Not only did she get her answer, but she was marked by the forestborn by a kiss: "His mouth was pressed over hers and his tongue was forcing her lips open and sliding inside" (Hodge 12). To some, this invasion can be viewed as a loss of virginity in and of itself; however, I argue, due to the fact that she eventually sleeps with him (unknowingly) later in the story, that this first step should be characterized as a loss of virtuous nature. She has actively decided to become a forestborn in order to eradicate them and their master, the Devourer.

"He had caught her and thrown her to the ground, and she wondered if he was going to use her the way people said forestborn used innocent maidens. But she wasn't innocent anymore" (Hodge 31).

Even here, she recognizes that though she has not lost her virginity, she is no longer innocent--no longer having the goodness of a pure heart.

Three years after this happens, Rachelle becomes a bloodbound to the king--one who has killed, but has not made the full transition into forestborn. In this world, religion has a strong grasp on the people--it consists of a quasi-christianity that upholds piety and innocence. The bloodbound and forestborn are the epitome of the opposite. Seeing as Rachelle is by no means innocent and is viewed as a "murderer" (Hodge 22), she tries to use it to her advantage in order to find a foothold to slay the Devourer.

In "Little Red Riding Hood," according to Grimm, after having been saved by the huntsman, Red proclaims, "I will never again leave the path and run into the woods when my mother has told me not to" (Grimm 104). Red repents of her wrongdoings, but Rachelle on the other hand does not, "she might have repented, but she couldn't quite regret" (Hodge 400). Rachelle sees the value of her quest--a quest that saves her entire world. "And once she...realized that she could be useful-that her power, however wicked, could also protect--there [was] no stopping her (Hodge 102). 

Though this realization comes in the course of her character development, she ponders the idea of being a sinner and a whore and what exactly it is to be a damned creature. In this, Hodge does an excellent job at bringing to light inequalities between genders. Though in the story we know Rachelle is a female bloodbound, we also meet Erec who is a male bloodbound, and even though both or "damned" by the church and by their society, there is still a difference in the way each of them are treated. Hodge mentions that "ladies tittered and made eyes at Erec. But men of any kind only made catcalls at Rachelle, unless they were cursing her" (Hodge 105).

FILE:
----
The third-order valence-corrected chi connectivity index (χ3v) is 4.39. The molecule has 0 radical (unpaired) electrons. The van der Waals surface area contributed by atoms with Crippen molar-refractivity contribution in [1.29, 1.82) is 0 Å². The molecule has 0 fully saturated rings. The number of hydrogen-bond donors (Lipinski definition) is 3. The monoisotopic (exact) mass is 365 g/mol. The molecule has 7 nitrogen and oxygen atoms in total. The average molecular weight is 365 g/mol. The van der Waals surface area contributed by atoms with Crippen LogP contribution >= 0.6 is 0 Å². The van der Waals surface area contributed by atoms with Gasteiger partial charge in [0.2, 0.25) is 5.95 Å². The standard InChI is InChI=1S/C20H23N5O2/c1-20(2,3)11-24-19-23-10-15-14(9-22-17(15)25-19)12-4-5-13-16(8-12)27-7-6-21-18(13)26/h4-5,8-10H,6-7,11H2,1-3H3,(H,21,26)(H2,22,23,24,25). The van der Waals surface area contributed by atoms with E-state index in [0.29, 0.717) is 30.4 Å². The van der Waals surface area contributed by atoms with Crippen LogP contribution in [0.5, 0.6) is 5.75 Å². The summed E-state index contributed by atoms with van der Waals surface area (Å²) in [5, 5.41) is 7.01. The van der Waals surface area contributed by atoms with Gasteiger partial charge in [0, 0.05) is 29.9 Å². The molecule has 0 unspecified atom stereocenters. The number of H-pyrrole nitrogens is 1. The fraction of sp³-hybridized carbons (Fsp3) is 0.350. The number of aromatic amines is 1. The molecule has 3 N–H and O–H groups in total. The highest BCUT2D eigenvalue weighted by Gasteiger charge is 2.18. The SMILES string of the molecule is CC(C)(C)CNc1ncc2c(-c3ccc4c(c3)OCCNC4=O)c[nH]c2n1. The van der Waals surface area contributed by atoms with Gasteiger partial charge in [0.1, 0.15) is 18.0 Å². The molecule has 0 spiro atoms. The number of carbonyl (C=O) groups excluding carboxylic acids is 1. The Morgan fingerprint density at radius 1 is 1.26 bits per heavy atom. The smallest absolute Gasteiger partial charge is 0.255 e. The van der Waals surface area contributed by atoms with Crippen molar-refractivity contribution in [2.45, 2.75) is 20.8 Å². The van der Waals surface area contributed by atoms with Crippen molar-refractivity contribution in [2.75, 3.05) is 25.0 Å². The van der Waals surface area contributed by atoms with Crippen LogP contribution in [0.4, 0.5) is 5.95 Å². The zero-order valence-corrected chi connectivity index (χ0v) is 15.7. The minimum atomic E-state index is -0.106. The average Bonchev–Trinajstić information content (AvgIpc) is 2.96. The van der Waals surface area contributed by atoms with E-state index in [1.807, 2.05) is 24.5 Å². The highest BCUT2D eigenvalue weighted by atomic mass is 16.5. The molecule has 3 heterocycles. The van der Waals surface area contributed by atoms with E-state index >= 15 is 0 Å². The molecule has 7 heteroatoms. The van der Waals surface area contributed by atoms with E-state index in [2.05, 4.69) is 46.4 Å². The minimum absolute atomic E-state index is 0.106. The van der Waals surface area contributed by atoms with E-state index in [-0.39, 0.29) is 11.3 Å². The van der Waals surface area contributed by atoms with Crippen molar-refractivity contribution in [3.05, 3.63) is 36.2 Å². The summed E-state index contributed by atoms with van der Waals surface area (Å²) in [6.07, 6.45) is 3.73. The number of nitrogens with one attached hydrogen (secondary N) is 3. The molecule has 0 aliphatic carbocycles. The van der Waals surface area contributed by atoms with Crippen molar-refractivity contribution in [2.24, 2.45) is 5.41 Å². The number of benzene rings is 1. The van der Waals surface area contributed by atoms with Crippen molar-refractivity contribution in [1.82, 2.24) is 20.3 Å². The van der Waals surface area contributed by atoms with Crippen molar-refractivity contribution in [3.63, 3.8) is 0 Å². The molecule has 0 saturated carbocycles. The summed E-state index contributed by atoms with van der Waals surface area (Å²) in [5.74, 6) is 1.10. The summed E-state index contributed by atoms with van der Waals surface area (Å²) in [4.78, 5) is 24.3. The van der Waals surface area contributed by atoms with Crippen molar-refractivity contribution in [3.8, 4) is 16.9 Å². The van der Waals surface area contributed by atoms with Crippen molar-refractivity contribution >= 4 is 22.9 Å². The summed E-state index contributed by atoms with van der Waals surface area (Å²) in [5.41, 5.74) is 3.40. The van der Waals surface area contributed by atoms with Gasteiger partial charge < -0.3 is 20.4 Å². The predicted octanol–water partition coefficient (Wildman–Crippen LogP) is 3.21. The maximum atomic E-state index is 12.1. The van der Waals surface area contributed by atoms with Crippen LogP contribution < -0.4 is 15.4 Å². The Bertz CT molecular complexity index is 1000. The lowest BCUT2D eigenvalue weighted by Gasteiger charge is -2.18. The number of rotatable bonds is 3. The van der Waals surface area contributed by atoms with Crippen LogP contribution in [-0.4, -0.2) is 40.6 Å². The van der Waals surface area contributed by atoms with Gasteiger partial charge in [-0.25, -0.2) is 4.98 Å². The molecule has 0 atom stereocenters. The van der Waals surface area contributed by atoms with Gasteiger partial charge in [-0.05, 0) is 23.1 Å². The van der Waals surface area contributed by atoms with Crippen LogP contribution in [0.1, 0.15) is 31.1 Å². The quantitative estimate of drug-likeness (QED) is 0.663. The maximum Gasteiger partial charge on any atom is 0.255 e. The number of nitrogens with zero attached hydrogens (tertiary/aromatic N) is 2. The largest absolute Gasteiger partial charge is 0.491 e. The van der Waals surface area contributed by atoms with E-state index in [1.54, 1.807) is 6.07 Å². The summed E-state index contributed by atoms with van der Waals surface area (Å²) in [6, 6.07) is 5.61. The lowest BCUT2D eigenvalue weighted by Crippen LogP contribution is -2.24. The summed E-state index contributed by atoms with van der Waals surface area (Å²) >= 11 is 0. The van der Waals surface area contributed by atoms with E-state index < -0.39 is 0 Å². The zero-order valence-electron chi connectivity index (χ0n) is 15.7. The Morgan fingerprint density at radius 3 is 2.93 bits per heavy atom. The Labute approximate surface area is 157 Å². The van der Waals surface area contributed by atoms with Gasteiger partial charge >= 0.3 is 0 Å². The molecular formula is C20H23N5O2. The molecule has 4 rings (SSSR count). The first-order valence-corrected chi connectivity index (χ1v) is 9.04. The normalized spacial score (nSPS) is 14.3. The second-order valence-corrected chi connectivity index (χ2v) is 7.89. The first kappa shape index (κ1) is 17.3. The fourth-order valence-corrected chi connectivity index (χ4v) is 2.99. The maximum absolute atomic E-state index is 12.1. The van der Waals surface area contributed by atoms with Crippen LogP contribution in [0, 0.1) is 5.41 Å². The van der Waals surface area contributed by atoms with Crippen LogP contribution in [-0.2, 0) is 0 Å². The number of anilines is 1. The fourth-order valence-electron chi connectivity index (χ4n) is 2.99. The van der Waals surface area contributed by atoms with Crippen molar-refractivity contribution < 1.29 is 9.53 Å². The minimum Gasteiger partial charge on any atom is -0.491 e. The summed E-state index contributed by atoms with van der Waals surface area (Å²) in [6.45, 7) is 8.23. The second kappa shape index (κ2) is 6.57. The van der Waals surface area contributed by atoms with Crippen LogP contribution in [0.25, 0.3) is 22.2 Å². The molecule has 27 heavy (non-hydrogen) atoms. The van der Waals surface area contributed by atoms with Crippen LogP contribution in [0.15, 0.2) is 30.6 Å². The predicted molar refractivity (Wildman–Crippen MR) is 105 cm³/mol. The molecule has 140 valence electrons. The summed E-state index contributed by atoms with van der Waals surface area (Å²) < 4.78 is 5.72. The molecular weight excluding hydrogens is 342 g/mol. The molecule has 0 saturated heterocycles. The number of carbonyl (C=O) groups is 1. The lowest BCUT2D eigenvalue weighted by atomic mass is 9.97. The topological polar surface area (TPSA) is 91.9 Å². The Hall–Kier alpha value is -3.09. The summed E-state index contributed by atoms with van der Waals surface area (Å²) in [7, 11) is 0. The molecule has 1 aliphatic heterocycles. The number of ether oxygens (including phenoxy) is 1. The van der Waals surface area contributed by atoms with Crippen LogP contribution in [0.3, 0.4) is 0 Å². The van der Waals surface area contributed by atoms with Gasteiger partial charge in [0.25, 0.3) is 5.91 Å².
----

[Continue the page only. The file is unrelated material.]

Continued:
Sexuality is a huge theme in this novel because it adds to the idea of lost innocence. Throughout history and even in the history of Hodge's fantastical world, sexuality is seen as base and the ultimate sacrifice of self. As if having sex will make you lose a part of who you are. This idea is refuted when Rachelle sleeps with Erec (who she finds out later is also the forestborn):

"She had resisted him for so long. She realized now that she had thought she would somehow stop existing if she finally gave in. Certainly her mother had always given her that impression when talking about girls who lost their virtue." (Hodge 301)

The fact that this is brought up shows how ideology has warped gender roles within the context of sexuality, for it is women who lose a part of themselves, not the men. Moreover, purity, even sexual purity was never enough for Rachelle to win this fight against the Devourer. 

Hodge perfectly sums this up when she introduces a bloodbound who lives in a constant state of penance for the covenant she made with the forestborn:

"I was pure as an angel and proud as a devil," Justine went on, frowning slight as she stared into the distance. "Only, I found that neither purity nor pride was courage, in the end" (Hodge 252).

Purity nor pride was what Rachelle needed in order to defeat the Devourer; it was courage--courage to become the monster everyone was afraid of in order to save her entire world.

In the end, Little Red Riding Hood continued to adhere to the confining ways of society--staying on the path of the pious; whereas, Rachelle knowingly chose to step away from the path and courageously brand herself as a monster for the good of her people--even people who scorned her.

Grimm Fairy Tales, Barnes & Noble Classics
Crimson Bound by Rosamund Hodge
The Blue Fairy Book, "Little Red Riding Hood" by Charles Perrault, Translator, Andrew Lang